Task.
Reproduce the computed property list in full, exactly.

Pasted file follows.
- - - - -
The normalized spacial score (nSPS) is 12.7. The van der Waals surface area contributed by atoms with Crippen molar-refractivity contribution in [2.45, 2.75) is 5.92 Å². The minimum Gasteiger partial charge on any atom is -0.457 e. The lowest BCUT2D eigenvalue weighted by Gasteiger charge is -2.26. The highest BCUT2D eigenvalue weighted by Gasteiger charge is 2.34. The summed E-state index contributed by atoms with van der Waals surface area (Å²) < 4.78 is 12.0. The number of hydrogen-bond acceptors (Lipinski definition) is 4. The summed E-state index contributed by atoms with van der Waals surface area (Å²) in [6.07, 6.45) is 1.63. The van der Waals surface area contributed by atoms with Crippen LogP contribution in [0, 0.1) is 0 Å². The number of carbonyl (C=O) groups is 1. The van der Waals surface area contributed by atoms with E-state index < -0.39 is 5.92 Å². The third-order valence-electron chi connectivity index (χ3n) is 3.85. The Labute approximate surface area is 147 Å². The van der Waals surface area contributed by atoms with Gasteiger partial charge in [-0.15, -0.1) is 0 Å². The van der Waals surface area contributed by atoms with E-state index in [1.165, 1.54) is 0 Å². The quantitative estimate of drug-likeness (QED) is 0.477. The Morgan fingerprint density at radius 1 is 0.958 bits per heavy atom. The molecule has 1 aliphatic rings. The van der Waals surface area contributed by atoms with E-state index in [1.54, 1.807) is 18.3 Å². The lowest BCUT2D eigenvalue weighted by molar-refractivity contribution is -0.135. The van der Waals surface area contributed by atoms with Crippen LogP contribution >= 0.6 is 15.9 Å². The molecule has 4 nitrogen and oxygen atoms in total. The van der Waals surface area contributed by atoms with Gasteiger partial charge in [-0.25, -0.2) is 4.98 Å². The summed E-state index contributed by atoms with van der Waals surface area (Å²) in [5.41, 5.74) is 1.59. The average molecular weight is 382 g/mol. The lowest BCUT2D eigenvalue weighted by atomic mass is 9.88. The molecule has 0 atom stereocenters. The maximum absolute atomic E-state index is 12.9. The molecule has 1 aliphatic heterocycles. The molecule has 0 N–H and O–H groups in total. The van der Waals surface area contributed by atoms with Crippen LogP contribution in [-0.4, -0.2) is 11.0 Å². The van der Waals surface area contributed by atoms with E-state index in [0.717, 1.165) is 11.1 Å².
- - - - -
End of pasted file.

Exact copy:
The normalized spacial score (nSPS) is 12.7. The van der Waals surface area contributed by atoms with Crippen molar-refractivity contribution in [2.45, 2.75) is 5.92 Å². The minimum Gasteiger partial charge on any atom is -0.457 e. The lowest BCUT2D eigenvalue weighted by Gasteiger charge is -2.26. The highest BCUT2D eigenvalue weighted by Gasteiger charge is 2.34. The summed E-state index contributed by atoms with van der Waals surface area (Å²) < 4.78 is 12.0. The number of hydrogen-bond acceptors (Lipinski definition) is 4. The summed E-state index contributed by atoms with van der Waals surface area (Å²) in [6.07, 6.45) is 1.63. The van der Waals surface area contributed by atoms with Crippen LogP contribution in [0, 0.1) is 0 Å². The number of carbonyl (C=O) groups is 1. The van der Waals surface area contributed by atoms with E-state index < -0.39 is 5.92 Å². The third-order valence-electron chi connectivity index (χ3n) is 3.85. The Labute approximate surface area is 147 Å². The van der Waals surface area contributed by atoms with Gasteiger partial charge in [-0.15, -0.1) is 0 Å². The van der Waals surface area contributed by atoms with E-state index in [1.165, 1.54) is 0 Å². The quantitative estimate of drug-likeness (QED) is 0.477. The Morgan fingerprint density at radius 1 is 0.958 bits per heavy atom. The molecule has 1 aliphatic rings. The van der Waals surface area contributed by atoms with E-state index in [1.54, 1.807) is 18.3 Å². The lowest BCUT2D eigenvalue weighted by molar-refractivity contribution is -0.135. The van der Waals surface area contributed by atoms with Crippen LogP contribution >= 0.6 is 15.9 Å². The molecule has 4 nitrogen and oxygen atoms in total. The van der Waals surface area contributed by atoms with Gasteiger partial charge in [-0.25, -0.2) is 4.98 Å². The summed E-state index contributed by atoms with van der Waals surface area (Å²) in [5.41, 5.74) is 1.59. The average molecular weight is 382 g/mol. The lowest BCUT2D eigenvalue weighted by atomic mass is 9.88. The molecule has 0 atom stereocenters. The maximum absolute atomic E-state index is 12.9. The molecule has 1 aliphatic heterocycles. The molecule has 0 N–H and O–H groups in total. The van der Waals surface area contributed by atoms with Crippen LogP contribution in [-0.4, -0.2) is 11.0 Å². The van der Waals surface area contributed by atoms with E-state index in [0.717, 1.165) is 11.1 Å².